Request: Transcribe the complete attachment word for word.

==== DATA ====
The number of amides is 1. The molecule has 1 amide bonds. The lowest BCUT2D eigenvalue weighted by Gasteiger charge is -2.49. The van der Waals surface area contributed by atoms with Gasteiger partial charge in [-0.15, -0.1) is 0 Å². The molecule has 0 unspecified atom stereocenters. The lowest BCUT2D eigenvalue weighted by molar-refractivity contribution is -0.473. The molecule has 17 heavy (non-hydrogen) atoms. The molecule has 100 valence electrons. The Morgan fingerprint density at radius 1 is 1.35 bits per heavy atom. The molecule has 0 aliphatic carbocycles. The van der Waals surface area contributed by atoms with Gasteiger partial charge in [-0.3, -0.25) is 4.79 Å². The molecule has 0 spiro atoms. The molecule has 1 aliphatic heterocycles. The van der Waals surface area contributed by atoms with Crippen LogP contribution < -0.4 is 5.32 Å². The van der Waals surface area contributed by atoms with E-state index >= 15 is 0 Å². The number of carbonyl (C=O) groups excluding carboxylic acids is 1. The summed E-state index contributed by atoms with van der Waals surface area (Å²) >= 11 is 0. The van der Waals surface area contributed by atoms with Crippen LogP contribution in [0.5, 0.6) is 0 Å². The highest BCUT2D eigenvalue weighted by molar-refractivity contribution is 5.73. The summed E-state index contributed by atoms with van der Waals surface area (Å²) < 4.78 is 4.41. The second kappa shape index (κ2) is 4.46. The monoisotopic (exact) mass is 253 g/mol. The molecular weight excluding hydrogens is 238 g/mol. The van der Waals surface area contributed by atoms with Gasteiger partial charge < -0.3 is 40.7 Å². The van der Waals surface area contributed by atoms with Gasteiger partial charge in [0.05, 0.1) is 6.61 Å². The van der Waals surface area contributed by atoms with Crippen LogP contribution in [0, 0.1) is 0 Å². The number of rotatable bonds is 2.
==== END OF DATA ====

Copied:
The number of amides is 1. The molecule has 1 amide bonds. The lowest BCUT2D eigenvalue weighted by Gasteiger charge is -2.49. The van der Waals surface area contributed by atoms with Gasteiger partial charge in [-0.15, -0.1) is 0 Å². The molecule has 0 unspecified atom stereocenters. The lowest BCUT2D eigenvalue weighted by molar-refractivity contribution is -0.473. The molecule has 17 heavy (non-hydrogen) atoms. The molecule has 100 valence electrons. The Morgan fingerprint density at radius 1 is 1.35 bits per heavy atom. The molecule has 0 aliphatic carbocycles. The van der Waals surface area contributed by atoms with Gasteiger partial charge in [-0.3, -0.25) is 4.79 Å². The molecule has 0 spiro atoms. The molecule has 1 aliphatic heterocycles. The van der Waals surface area contributed by atoms with Crippen LogP contribution < -0.4 is 5.32 Å². The van der Waals surface area contributed by atoms with E-state index >= 15 is 0 Å². The number of carbonyl (C=O) groups excluding carboxylic acids is 1. The summed E-state index contributed by atoms with van der Waals surface area (Å²) >= 11 is 0. The van der Waals surface area contributed by atoms with Crippen LogP contribution in [0.5, 0.6) is 0 Å². The highest BCUT2D eigenvalue weighted by molar-refractivity contribution is 5.73. The summed E-state index contributed by atoms with van der Waals surface area (Å²) < 4.78 is 4.41. The second kappa shape index (κ2) is 4.46. The monoisotopic (exact) mass is 253 g/mol. The molecular weight excluding hydrogens is 238 g/mol. The van der Waals surface area contributed by atoms with Gasteiger partial charge < -0.3 is 40.7 Å². The van der Waals surface area contributed by atoms with Gasteiger partial charge in [0.05, 0.1) is 6.61 Å². The van der Waals surface area contributed by atoms with Crippen LogP contribution in [0, 0.1) is 0 Å². The number of rotatable bonds is 2.